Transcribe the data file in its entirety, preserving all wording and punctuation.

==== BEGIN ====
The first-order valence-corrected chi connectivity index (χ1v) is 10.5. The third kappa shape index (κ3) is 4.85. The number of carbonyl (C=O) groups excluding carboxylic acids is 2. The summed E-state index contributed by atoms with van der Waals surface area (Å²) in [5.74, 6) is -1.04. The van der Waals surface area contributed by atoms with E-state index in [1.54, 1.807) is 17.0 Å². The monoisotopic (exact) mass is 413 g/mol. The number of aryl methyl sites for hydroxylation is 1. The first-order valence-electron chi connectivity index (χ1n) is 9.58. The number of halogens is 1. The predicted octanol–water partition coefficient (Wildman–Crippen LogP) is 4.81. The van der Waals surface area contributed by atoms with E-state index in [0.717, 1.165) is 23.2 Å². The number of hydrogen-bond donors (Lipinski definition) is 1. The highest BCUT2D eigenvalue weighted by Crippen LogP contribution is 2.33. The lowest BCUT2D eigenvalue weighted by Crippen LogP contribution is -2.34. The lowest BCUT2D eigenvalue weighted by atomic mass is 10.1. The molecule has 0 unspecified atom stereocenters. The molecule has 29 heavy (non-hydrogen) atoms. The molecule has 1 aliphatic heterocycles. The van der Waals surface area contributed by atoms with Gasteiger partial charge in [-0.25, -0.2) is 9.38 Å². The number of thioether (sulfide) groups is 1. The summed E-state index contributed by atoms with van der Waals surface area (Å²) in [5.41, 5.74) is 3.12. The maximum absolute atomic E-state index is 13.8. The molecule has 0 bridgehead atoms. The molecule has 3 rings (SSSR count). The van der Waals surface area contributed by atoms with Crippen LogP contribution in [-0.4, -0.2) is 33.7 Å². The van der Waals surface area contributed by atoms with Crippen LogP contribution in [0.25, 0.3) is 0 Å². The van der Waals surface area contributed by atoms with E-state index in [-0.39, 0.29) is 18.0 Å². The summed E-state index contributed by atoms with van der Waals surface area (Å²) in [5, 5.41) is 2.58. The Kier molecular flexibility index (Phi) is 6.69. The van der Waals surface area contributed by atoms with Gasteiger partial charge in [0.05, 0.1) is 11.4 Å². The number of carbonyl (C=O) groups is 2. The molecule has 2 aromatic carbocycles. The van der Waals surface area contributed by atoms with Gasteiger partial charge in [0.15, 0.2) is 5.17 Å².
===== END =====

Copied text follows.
The first-order valence-corrected chi connectivity index (χ1v) is 10.5. The third kappa shape index (κ3) is 4.85. The number of carbonyl (C=O) groups excluding carboxylic acids is 2. The summed E-state index contributed by atoms with van der Waals surface area (Å²) in [5.74, 6) is -1.04. The van der Waals surface area contributed by atoms with E-state index in [1.54, 1.807) is 17.0 Å². The monoisotopic (exact) mass is 413 g/mol. The number of aryl methyl sites for hydroxylation is 1. The first-order valence-electron chi connectivity index (χ1n) is 9.58. The number of halogens is 1. The predicted octanol–water partition coefficient (Wildman–Crippen LogP) is 4.81. The van der Waals surface area contributed by atoms with E-state index in [0.717, 1.165) is 23.2 Å². The number of hydrogen-bond donors (Lipinski definition) is 1. The highest BCUT2D eigenvalue weighted by Crippen LogP contribution is 2.33. The lowest BCUT2D eigenvalue weighted by Crippen LogP contribution is -2.34. The lowest BCUT2D eigenvalue weighted by atomic mass is 10.1. The molecule has 0 unspecified atom stereocenters. The molecule has 29 heavy (non-hydrogen) atoms. The molecule has 1 aliphatic heterocycles. The van der Waals surface area contributed by atoms with Gasteiger partial charge in [-0.25, -0.2) is 9.38 Å². The number of thioether (sulfide) groups is 1. The summed E-state index contributed by atoms with van der Waals surface area (Å²) in [5.41, 5.74) is 3.12. The maximum absolute atomic E-state index is 13.8. The molecule has 0 bridgehead atoms. The molecule has 3 rings (SSSR count). The van der Waals surface area contributed by atoms with Crippen LogP contribution in [-0.4, -0.2) is 33.7 Å². The van der Waals surface area contributed by atoms with Crippen LogP contribution in [0.25, 0.3) is 0 Å². The van der Waals surface area contributed by atoms with E-state index in [-0.39, 0.29) is 18.0 Å². The summed E-state index contributed by atoms with van der Waals surface area (Å²) in [5, 5.41) is 2.58. The Kier molecular flexibility index (Phi) is 6.69. The van der Waals surface area contributed by atoms with Gasteiger partial charge in [0.05, 0.1) is 11.4 Å². The number of carbonyl (C=O) groups is 2. The molecule has 2 aromatic carbocycles. The van der Waals surface area contributed by atoms with Gasteiger partial charge in [0.15, 0.2) is 5.17 Å².